Finally! Congress Enacts Tax Extends Part 1

The Consolidated Appropriations Act of 2016, enacted Dec. 18, 2015, extends a long list of expired tax provisions into the future. Unlike past extension legislation, Congress extended many provisions permanently. In more traditional fashion, some of the others were extended for five years, and many for two years. The Joint Committee on Taxation estimates that the total cost of the tax provisions in the bill will be $622 billion over 10 years. Without Congress extending these various provisions, millions of Americans were in danger of losing these beneficial tax breaks by 2017.

Child tax credit & American opportunity tax credit: The threshold amount for determining whether a taxpayer is eligible for the refundable (or additional) § 24 child tax credit is permanently set at $3,000 (not indexed for inflation). Of significance, the § 25A American opportunity tax credit is made permanent and modified.

Regarding both of these credits, some retroactive claims for these credits are precluded by preventing taxpayers from amending a return (or filing an original return) for any prior year in which the taxpayer or the qualifying child did not have an individual taxpayer identification number (ITIN) to claim either credit. Individuals are barred from claiming either of these credits for 10 years if they fraudulently claimed a credit and for two years if they are found to have claimed a credit with reckless or intentional disregard of the rules. The Act also imposes new requirements regarding due-diligence on tax preparers that utilize both credits on behalf of clients.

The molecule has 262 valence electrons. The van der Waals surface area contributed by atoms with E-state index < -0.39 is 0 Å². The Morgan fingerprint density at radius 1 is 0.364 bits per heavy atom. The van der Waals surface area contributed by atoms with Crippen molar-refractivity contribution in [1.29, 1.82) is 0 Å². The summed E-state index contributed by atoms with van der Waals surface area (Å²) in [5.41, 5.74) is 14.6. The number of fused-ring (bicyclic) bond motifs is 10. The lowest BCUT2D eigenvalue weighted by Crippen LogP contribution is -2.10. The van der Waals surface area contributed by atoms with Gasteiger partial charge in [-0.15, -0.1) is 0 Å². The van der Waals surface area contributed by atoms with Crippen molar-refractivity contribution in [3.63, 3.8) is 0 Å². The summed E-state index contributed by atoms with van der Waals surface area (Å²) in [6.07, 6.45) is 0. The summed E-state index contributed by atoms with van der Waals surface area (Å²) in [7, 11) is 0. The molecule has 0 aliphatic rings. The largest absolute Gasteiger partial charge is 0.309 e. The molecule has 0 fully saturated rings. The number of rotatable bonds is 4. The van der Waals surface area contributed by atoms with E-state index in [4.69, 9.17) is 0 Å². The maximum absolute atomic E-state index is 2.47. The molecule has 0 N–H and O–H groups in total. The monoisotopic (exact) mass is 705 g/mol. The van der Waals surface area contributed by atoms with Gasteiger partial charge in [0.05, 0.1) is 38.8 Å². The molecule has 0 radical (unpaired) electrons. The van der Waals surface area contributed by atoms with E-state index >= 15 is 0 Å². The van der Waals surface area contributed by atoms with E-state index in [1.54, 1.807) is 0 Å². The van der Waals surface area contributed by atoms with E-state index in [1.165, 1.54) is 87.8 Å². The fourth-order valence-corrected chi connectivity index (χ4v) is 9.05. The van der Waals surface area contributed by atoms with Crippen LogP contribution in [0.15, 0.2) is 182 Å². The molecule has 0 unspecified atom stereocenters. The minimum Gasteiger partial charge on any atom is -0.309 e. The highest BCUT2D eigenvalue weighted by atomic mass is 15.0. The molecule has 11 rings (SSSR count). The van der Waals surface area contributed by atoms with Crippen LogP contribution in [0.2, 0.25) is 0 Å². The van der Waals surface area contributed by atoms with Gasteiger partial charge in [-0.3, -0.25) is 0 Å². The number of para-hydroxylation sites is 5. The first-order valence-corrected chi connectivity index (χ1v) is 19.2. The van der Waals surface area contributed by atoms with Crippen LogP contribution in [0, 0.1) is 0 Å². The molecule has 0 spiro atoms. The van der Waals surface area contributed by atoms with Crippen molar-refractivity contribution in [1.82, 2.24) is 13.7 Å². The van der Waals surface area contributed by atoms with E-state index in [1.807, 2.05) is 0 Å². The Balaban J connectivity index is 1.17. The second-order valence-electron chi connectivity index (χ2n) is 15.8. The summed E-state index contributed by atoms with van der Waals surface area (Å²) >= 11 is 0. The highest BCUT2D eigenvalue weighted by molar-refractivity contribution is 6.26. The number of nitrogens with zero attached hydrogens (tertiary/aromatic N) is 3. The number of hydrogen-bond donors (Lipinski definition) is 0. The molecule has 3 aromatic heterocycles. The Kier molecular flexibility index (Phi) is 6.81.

Earned income tax credit: The provisions of the § 32 earned income tax credit (EITC) are made permanent, including an increased amount for families with three or more children and an increased phaseout range for married taxpayers filing jointly.

If you have a question based upon the implication of one of the tax provisions now extended by Congress going forward in 2016, call THE TAX EXPERTS at the Thorgood Law Firm For a FREE consultation, call 212-490-0704.Finally! Congress Enacts Tax Extends Part 1

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